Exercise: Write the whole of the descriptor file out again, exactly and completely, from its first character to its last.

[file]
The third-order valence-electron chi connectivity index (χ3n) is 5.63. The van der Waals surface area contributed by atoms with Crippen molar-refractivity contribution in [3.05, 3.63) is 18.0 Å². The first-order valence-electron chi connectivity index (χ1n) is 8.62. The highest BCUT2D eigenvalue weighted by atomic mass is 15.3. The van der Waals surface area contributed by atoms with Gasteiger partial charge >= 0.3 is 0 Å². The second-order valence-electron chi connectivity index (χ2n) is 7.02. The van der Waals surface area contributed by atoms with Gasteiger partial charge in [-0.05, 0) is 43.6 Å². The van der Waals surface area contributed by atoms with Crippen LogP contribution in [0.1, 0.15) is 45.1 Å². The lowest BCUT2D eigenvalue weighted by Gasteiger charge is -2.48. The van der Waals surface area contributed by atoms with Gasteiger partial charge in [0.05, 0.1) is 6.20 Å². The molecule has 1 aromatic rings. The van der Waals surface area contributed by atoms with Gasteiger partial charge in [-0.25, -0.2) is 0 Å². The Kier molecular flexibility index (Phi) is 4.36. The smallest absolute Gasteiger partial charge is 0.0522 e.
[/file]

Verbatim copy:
The third-order valence-electron chi connectivity index (χ3n) is 5.63. The van der Waals surface area contributed by atoms with Crippen molar-refractivity contribution in [3.05, 3.63) is 18.0 Å². The first-order valence-electron chi connectivity index (χ1n) is 8.62. The highest BCUT2D eigenvalue weighted by atomic mass is 15.3. The van der Waals surface area contributed by atoms with Gasteiger partial charge >= 0.3 is 0 Å². The second-order valence-electron chi connectivity index (χ2n) is 7.02. The van der Waals surface area contributed by atoms with Gasteiger partial charge in [-0.05, 0) is 43.6 Å². The van der Waals surface area contributed by atoms with Crippen LogP contribution in [0.1, 0.15) is 45.1 Å². The lowest BCUT2D eigenvalue weighted by Gasteiger charge is -2.48. The van der Waals surface area contributed by atoms with Gasteiger partial charge in [0.05, 0.1) is 6.20 Å². The molecule has 1 aromatic rings. The van der Waals surface area contributed by atoms with Gasteiger partial charge in [-0.25, -0.2) is 0 Å². The Kier molecular flexibility index (Phi) is 4.36. The smallest absolute Gasteiger partial charge is 0.0522 e.